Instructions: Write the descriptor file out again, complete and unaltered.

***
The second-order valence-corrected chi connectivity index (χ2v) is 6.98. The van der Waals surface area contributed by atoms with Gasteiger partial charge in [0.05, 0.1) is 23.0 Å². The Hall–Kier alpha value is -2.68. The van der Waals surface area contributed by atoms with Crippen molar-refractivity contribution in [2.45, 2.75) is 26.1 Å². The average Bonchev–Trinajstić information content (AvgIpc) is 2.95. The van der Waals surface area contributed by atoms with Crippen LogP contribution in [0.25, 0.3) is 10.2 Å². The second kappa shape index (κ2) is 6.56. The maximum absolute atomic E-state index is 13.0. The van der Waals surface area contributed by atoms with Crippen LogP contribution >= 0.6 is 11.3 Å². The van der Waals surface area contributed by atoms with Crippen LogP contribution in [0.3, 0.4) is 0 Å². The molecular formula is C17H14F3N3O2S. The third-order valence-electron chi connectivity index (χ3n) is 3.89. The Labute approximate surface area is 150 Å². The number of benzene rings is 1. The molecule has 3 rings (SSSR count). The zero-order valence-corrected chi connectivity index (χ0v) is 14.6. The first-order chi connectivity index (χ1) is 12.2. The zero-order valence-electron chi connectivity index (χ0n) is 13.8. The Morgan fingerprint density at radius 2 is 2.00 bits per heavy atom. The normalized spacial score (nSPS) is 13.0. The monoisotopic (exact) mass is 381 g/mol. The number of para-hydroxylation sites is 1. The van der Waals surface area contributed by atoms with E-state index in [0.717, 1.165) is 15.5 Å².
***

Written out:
The second-order valence-corrected chi connectivity index (χ2v) is 6.98. The van der Waals surface area contributed by atoms with Gasteiger partial charge in [0.05, 0.1) is 23.0 Å². The Hall–Kier alpha value is -2.68. The van der Waals surface area contributed by atoms with Crippen molar-refractivity contribution in [2.45, 2.75) is 26.1 Å². The average Bonchev–Trinajstić information content (AvgIpc) is 2.95. The van der Waals surface area contributed by atoms with Crippen LogP contribution in [0.25, 0.3) is 10.2 Å². The second kappa shape index (κ2) is 6.56. The maximum absolute atomic E-state index is 13.0. The van der Waals surface area contributed by atoms with Crippen LogP contribution >= 0.6 is 11.3 Å². The van der Waals surface area contributed by atoms with Crippen LogP contribution in [0.3, 0.4) is 0 Å². The molecular formula is C17H14F3N3O2S. The third-order valence-electron chi connectivity index (χ3n) is 3.89. The Labute approximate surface area is 150 Å². The number of benzene rings is 1. The molecule has 3 rings (SSSR count). The zero-order valence-corrected chi connectivity index (χ0v) is 14.6. The first-order chi connectivity index (χ1) is 12.2. The zero-order valence-electron chi connectivity index (χ0n) is 13.8. The Morgan fingerprint density at radius 2 is 2.00 bits per heavy atom. The normalized spacial score (nSPS) is 13.0. The monoisotopic (exact) mass is 381 g/mol. The number of para-hydroxylation sites is 1. The van der Waals surface area contributed by atoms with E-state index in [0.717, 1.165) is 15.5 Å².